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Skaldic Poetry of the Scandinavian Middle Ages

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Anon (TGT) 1III

Tarrin Wills (ed.) 2017, ‘Anonymous Lausavísur, Stanzas from the Third Grammatical Treatise 1’ in Kari Ellen Gade and Edith Marold (eds), Poetry from Treatises on Poetics. Skaldic Poetry of the Scandinavian Middle Ages 3. Turnhout: Brepols, p. 537.

Anonymous LausavísurStanzas from the Third Grammatical Treatise
12

Brynhildar ‘Brynhildr’s’

Brynhildr (noun f.): Brynhildr

kennings

Bróðir Brynhildar,
‘Brynhildr’s brother, ’
   = Atli

Brynhildr’s brother, → Atli
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bróðir ‘brother’

bróðir (noun m.; °bróður/brǿðr/bróðurs, dat. bróður/brǿðr/breðr, acc. bróður/brǿðr; brǿðr/bróðr/breðr (brǿðrirnir Jvs291 75¹⁴), gen. brǿ---): brother

kennings

Bróðir Brynhildar,
‘Brynhildr’s brother, ’
   = Atli

Brynhildr’s brother, → Atli
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bort ‘away’

2. burt (adv.): away

notes

[2] bort ‘away’: As Óláfr states (see Context above), metathesized bort is preferred here to the more common brott or braut ‘away’ to supply aðalhending with skorti (cf. ANG §§152.2, 315 which cite the weakly stressed brot(t), brutt, bort and burt, the last two with metathesis).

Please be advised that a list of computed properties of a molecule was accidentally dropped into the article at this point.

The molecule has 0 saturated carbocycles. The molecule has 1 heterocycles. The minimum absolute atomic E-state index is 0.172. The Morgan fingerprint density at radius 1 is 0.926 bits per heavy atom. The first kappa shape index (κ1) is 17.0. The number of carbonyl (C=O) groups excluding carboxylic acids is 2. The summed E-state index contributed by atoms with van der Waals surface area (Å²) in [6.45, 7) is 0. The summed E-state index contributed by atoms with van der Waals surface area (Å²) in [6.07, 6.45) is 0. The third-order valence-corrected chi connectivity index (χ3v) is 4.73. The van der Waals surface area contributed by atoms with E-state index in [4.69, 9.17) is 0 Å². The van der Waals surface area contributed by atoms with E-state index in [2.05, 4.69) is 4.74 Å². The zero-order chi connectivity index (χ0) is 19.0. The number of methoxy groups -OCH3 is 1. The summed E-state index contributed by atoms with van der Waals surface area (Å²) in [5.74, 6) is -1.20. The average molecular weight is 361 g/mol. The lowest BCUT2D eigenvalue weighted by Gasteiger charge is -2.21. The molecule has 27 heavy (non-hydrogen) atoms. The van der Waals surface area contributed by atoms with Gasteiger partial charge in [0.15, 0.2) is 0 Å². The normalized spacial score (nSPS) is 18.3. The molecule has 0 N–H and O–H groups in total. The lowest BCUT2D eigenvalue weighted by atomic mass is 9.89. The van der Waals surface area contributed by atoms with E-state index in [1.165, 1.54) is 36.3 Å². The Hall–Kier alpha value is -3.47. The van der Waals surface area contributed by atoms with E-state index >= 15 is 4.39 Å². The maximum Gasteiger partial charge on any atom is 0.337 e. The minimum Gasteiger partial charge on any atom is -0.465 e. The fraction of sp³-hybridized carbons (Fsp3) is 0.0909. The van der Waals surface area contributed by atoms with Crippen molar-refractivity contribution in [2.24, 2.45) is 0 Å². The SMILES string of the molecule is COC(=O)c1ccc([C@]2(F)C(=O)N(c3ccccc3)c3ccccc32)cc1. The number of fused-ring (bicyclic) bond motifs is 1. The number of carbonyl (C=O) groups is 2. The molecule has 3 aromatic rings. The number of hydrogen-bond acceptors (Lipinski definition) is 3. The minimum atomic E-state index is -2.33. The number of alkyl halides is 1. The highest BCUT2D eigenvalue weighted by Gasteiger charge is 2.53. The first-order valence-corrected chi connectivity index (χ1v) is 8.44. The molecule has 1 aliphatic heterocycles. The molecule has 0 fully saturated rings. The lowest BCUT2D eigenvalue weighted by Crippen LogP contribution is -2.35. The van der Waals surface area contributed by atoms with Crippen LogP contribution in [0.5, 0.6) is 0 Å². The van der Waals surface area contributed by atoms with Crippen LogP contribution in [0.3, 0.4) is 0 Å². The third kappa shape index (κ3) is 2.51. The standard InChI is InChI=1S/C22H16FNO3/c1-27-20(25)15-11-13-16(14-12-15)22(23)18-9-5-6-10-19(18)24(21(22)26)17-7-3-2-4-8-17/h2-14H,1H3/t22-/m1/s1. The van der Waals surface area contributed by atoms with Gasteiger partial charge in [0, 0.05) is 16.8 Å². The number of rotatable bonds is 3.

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s ‘who’

2. er (conj.): who, which, when

[2] s (‘sa er’): svá at B

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‘did not’

né (conj.): nor

[2] né: ei W(101)

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This stanza is cited among various examples of barbarismus involving changes to letters and syllables. It illustrates stafasnúning ‘letter-change’, i.e. a rearrangement of letters within a syllable (TGT 1927, 43-4): Hér er bort sett fyrir brott ok skipt svá stǫfum, at r stendr fyrir t til þess at hendingar sé jafnhávar, ok er þetta svá í einum staf sem í samstǫfu ‘Here bort is used instead of brott, and the letters transposed so that <r> comes before <t> to make the hendingar equally long, and this occurs in a single letter as well as in a syllable’. The second line is cited later as an example of metathesis, essentially the same phenomenon (TGT 1927, 65): Metatesis skiptir stǫfum sem fyrr er sagt ‘Metathesis transposes letters, as was said earlier’.

Brynhildr is probably to be identified with one of the female protagonists of the Vǫlsung legends, and, if so, her brother would be Atli Buðlason. It is unclear to which legend this particular fragment may refer, but Björn Magnússon Ólsen (TGT 1884) compares Akv 32/1-4 (NK 245) Atli lét | lanz síns á vit | ió eyrscán | aptr frá morði ‘Atli turned his gravel-treading horse towards his land, back from the murder’ (Larrington 2014, 209) and Anon Kálfv 4/3, which mentions his horse Glaumr.

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